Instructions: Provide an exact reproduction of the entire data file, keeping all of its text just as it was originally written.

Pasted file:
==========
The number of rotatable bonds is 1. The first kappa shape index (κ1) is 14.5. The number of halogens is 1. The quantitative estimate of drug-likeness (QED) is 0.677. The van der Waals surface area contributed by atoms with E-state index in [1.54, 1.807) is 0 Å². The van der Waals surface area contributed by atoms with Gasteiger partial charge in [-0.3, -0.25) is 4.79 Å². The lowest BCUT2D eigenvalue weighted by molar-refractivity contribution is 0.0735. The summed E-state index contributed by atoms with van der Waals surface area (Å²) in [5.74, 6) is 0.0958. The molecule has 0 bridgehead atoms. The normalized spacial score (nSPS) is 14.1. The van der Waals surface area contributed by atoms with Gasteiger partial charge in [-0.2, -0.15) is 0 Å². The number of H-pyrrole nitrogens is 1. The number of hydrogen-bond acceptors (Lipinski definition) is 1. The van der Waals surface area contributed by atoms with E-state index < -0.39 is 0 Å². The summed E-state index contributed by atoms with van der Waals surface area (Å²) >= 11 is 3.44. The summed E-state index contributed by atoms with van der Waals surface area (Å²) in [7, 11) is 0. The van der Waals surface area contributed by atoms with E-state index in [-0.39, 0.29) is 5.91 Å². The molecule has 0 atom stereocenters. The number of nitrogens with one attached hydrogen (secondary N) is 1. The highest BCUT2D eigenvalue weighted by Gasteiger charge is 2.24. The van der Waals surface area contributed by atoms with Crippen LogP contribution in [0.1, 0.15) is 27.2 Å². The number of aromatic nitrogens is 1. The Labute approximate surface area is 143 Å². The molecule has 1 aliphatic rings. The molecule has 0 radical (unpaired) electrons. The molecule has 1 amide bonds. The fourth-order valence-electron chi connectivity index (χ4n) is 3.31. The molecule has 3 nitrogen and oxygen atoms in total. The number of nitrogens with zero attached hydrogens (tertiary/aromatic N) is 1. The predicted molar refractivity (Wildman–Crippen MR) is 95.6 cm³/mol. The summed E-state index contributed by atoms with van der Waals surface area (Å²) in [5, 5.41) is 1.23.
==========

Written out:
The number of rotatable bonds is 1. The first kappa shape index (κ1) is 14.5. The number of halogens is 1. The quantitative estimate of drug-likeness (QED) is 0.677. The van der Waals surface area contributed by atoms with E-state index in [1.54, 1.807) is 0 Å². The van der Waals surface area contributed by atoms with Gasteiger partial charge in [-0.3, -0.25) is 4.79 Å². The lowest BCUT2D eigenvalue weighted by molar-refractivity contribution is 0.0735. The summed E-state index contributed by atoms with van der Waals surface area (Å²) in [5.74, 6) is 0.0958. The molecule has 0 bridgehead atoms. The normalized spacial score (nSPS) is 14.1. The van der Waals surface area contributed by atoms with Gasteiger partial charge in [-0.2, -0.15) is 0 Å². The number of H-pyrrole nitrogens is 1. The number of hydrogen-bond acceptors (Lipinski definition) is 1. The van der Waals surface area contributed by atoms with E-state index < -0.39 is 0 Å². The summed E-state index contributed by atoms with van der Waals surface area (Å²) >= 11 is 3.44. The summed E-state index contributed by atoms with van der Waals surface area (Å²) in [7, 11) is 0. The van der Waals surface area contributed by atoms with E-state index in [-0.39, 0.29) is 5.91 Å². The molecule has 0 atom stereocenters. The number of nitrogens with one attached hydrogen (secondary N) is 1. The highest BCUT2D eigenvalue weighted by Gasteiger charge is 2.24. The van der Waals surface area contributed by atoms with Crippen LogP contribution in [0.1, 0.15) is 27.2 Å². The number of aromatic nitrogens is 1. The Labute approximate surface area is 143 Å². The molecule has 1 aliphatic rings. The molecule has 0 radical (unpaired) electrons. The molecule has 1 amide bonds. The fourth-order valence-electron chi connectivity index (χ4n) is 3.31. The molecule has 3 nitrogen and oxygen atoms in total. The number of nitrogens with zero attached hydrogens (tertiary/aromatic N) is 1. The predicted molar refractivity (Wildman–Crippen MR) is 95.6 cm³/mol. The summed E-state index contributed by atoms with van der Waals surface area (Å²) in [5, 5.41) is 1.23.